The Good360 Story: How We Got Started and How We Grew Donations to $1 Billion - Good360

The Good360 Story: How We Got Started and How We Grew Donations to $1 Billion

In 2021, Good360 marked a big milestone: For the first time, we distributed more than $1 billion in needed goods in a single year.

These goods went to help more than 14 million people in need, making it the most impactful year in our 38-year history.

Of course, we didn’t arrive at this level overnight. It’s an achievement decades in the making, after years of nurturing relationships with corporate donors, building a network of more than 100,000 nonprofits, and making significant investments in technology and logistics each year.

Through the years, our focus has remained steadfast. We want to uplift communities everywhere by making it easier for companies to get their donations directly in the hands of people in need, while reducing waste in the process. (Read our blog post on how we’re closing the “need gap” to open opportunity for all).

How it all started

The year was 1983. Ronald Reagan was president, Michael Jackson’s Thriller aired on MTV for the first time, and Sally Ride became the first woman to go into space.

Also that year, the 3M Corporation approached United Way with a donation of more than $12 million in newly manufactured office equipment—worth about $33.5 million in today’s dollars.

However, after the initial excitement, United Way quickly realized that it lacked the capacity or know-how to distribute this amount of physical inventory to multiple locations. Hence, a new nonprofit called Gifts In Kind International was incorporated in 1984, thanks to a startup grant from Lilly Endowment Inc., a private philanthropic foundation.

Gifts In Kind International—which was later renamed Good360—was created with the mission of distributing new inventory donated by corporations to qualified nonprofits around the world. William M. Ellinghaus, retired president of AT&T, volunteered to lead the organization as its first board president.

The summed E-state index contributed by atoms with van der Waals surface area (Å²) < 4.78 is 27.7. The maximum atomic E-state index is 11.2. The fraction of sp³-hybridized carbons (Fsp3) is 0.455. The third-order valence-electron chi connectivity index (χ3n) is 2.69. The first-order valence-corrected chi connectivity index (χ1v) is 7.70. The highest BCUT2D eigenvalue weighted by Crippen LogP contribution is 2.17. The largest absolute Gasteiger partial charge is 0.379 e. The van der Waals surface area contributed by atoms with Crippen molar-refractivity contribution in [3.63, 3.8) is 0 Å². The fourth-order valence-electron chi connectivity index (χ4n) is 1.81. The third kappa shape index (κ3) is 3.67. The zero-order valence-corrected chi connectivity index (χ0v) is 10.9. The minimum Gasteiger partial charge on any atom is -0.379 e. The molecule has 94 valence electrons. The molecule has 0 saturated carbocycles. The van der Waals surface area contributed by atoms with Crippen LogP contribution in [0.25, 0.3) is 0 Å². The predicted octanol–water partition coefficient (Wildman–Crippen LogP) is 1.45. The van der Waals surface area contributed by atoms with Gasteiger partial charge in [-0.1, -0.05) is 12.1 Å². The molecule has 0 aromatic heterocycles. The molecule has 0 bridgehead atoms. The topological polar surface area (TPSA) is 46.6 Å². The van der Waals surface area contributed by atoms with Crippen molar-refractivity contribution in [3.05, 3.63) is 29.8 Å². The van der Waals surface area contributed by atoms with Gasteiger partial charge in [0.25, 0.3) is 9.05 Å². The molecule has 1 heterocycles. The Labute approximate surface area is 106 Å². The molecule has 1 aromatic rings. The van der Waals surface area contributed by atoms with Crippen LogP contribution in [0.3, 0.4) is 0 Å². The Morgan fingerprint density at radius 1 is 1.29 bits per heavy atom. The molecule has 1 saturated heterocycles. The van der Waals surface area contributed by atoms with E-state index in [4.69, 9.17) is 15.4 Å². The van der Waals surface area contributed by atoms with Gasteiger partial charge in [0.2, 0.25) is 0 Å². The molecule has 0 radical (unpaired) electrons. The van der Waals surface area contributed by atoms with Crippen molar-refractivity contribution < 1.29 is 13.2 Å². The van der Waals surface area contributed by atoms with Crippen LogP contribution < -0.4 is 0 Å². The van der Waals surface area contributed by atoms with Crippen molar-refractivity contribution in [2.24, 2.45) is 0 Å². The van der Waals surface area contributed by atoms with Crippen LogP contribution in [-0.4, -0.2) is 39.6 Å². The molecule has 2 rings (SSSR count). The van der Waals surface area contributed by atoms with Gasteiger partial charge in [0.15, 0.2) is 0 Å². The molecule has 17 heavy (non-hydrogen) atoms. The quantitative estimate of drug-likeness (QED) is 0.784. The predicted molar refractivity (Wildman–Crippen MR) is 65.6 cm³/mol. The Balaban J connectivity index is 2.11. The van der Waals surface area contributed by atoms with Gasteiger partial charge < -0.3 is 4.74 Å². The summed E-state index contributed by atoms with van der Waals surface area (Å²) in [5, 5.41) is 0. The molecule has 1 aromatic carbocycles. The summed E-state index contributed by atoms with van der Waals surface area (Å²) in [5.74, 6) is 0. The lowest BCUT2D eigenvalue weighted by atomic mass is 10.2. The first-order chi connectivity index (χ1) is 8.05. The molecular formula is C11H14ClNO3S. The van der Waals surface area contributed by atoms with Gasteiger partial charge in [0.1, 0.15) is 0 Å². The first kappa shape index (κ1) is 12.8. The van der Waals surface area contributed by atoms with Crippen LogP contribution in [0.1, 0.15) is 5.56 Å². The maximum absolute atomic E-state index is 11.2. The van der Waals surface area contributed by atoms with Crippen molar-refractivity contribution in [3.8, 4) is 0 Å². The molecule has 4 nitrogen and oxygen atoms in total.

That first year, 10 companies would contribute $17 million in products. United Ways in more than 1,500 communities are chosen as the main distribution channels.

The growing years

The need for an organization solely focused on product philanthropy became apparent. Growth for Gifts In Kind International came fast and furious. By year two, product donations doubled to reach nearly $35 million with 17,000 nonprofits nationwide benefiting. The volume of donations would at least double every year after that. 

In 1987, we began using 10 regional warehouses to stage, process and ship products in usable quantities to thousands of charities. It was the start of major investments in warehousing and logistics capabilities that has never stopped. By 1990, Gifts In Kind Interntional was named by The Nonprofit Times as the fastest growing and most efficient charity in the country.

We established our Retail Donation Partner Program in 1992 to enable local charities to access donations in their area. Now called the Retail Matching Program, it has grown exponentially.